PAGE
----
"You can see all the elements coming together – from an evolving regulatory framework to supportive government accelerators, financial institutions starting to integrate home-grown tech, and regional investors backing local startups. We’re even seeing solid partnerships forming between FinTech companies here. It’s the regional opportunity and collaborative environment that makes this the right place and the right time for FinTech founders.”
1. A regulatory framework that is supportive of innovation
At DX Compliance, we recently applied for our commercial license within the DIFC, for exactly this reason. We had already been experiencing the commercial pull in the region, but the level of engagement shown by the DIFC and DFSA in fostering early-stage companies and providing feedback was impressive.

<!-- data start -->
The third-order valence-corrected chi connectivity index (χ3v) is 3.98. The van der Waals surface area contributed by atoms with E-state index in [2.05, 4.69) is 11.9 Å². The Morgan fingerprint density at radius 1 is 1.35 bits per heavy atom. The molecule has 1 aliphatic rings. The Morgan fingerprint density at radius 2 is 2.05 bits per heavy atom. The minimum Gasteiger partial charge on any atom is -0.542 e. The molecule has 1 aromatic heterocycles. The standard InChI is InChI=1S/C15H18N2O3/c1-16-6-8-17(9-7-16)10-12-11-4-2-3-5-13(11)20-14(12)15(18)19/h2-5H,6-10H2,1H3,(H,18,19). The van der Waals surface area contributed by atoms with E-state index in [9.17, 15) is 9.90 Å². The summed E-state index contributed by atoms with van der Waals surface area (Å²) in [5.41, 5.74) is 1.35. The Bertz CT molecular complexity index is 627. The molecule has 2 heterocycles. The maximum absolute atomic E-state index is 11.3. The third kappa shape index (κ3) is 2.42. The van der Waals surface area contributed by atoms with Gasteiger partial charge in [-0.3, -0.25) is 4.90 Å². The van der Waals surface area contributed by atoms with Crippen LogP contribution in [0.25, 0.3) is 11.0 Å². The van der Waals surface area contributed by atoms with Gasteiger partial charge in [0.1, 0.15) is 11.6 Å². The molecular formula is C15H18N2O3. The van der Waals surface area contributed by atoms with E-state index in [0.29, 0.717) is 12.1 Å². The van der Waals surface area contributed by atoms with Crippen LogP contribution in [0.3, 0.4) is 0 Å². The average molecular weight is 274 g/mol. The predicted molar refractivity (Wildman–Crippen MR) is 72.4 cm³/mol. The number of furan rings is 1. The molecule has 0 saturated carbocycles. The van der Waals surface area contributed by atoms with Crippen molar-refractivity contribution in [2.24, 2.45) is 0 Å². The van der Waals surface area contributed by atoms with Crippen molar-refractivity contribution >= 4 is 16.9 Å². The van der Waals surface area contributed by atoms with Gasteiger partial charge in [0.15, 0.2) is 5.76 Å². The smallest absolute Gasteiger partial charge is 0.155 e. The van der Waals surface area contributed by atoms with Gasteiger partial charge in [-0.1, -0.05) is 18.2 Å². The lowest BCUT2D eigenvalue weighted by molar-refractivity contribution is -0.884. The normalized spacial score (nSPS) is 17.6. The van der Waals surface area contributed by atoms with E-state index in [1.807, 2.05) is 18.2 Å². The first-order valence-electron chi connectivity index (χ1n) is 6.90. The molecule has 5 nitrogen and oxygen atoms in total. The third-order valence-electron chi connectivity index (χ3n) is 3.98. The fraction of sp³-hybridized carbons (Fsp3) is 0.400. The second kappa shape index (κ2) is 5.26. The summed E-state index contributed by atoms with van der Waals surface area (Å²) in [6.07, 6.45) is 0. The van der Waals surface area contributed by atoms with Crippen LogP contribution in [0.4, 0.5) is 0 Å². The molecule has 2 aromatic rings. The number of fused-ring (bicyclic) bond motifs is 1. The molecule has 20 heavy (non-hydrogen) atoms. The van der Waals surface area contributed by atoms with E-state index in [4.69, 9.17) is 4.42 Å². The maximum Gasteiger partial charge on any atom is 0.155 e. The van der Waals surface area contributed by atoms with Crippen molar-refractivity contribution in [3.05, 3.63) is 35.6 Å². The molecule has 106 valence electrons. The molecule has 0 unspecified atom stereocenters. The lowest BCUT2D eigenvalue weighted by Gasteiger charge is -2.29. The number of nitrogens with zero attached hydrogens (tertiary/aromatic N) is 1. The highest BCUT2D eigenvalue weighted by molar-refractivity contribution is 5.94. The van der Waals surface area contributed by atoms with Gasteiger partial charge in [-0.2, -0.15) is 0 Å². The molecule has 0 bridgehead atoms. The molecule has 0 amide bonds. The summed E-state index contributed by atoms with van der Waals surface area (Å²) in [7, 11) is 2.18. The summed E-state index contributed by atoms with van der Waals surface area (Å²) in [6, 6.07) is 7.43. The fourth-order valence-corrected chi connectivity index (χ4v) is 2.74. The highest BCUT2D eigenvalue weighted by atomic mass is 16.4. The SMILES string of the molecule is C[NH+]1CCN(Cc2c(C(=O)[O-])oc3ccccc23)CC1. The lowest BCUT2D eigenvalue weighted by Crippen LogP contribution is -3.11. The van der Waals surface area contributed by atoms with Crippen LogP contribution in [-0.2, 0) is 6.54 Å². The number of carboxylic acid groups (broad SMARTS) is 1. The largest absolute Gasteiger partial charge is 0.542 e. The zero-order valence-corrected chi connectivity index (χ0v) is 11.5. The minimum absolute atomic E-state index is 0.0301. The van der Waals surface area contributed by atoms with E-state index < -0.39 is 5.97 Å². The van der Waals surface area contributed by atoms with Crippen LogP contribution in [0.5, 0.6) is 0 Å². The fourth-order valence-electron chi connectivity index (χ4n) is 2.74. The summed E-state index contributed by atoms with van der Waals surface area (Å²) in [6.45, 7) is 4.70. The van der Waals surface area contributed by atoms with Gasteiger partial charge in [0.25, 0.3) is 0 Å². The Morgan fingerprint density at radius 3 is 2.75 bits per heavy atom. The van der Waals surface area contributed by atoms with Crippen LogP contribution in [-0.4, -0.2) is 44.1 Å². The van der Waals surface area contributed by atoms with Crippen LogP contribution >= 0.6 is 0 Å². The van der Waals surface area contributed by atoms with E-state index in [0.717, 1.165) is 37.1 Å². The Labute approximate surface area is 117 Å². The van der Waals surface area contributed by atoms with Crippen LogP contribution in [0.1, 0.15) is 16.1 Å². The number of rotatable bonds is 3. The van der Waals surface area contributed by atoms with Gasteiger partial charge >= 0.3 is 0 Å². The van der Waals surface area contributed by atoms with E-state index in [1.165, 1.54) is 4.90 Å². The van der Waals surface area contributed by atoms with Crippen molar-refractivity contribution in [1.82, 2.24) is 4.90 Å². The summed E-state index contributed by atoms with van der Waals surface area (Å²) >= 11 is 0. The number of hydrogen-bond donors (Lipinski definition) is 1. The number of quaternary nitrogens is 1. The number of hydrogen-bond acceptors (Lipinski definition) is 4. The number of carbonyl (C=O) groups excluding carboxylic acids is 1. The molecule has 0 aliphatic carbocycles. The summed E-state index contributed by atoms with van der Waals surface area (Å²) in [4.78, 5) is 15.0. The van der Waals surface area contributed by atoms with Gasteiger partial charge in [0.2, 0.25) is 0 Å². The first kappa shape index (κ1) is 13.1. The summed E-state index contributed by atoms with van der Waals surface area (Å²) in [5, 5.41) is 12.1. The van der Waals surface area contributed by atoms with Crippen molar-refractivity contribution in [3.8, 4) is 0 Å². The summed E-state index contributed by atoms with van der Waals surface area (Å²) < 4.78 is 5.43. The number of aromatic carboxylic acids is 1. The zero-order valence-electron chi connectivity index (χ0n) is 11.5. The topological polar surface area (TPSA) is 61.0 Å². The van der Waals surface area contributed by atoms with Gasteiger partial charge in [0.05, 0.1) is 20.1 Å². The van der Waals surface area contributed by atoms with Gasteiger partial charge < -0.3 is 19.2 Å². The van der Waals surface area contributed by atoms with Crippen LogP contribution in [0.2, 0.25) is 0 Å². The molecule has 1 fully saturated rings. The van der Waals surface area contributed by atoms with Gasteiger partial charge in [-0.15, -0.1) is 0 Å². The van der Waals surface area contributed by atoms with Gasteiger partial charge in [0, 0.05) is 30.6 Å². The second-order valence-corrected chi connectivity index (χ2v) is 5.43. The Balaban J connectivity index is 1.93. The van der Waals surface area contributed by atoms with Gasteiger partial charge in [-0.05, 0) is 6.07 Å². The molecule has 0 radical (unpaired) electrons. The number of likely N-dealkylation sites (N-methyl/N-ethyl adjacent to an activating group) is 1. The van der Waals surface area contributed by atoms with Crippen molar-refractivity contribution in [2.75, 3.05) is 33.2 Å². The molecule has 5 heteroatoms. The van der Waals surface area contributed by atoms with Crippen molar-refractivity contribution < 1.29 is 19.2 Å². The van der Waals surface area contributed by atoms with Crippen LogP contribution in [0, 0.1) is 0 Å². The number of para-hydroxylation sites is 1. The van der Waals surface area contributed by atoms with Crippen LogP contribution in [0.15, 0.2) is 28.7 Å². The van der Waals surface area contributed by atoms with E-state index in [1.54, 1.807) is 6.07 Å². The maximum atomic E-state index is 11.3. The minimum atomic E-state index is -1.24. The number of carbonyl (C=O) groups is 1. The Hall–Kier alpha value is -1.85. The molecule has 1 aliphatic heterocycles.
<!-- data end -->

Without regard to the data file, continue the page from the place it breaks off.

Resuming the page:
Companies will prefer regulators that are open to innovation. Innovation brings risk. The risk of FinTech is something that most organizations are well aware of. One highly interesting thing about the UAE is that there are more financial regulatory authorities than you’d expect, this is a result of the Free Zone structure, such as the DIFC and ADGM, who each have their own financial regulator largely based on common law and international standards.
This provides companies in the region with a strong ability to innovate, gain feedback, and higher chances of gaining access to regulatory sandboxes (the MENA region has 9 sandboxes) or similar. As these organisations are also under pressure to be competitive and increase innovation and economic performance, their KPI’s are often more clearly aligned with an early-stage FinTech than you’d typically see in many older, larger regulatory authorities.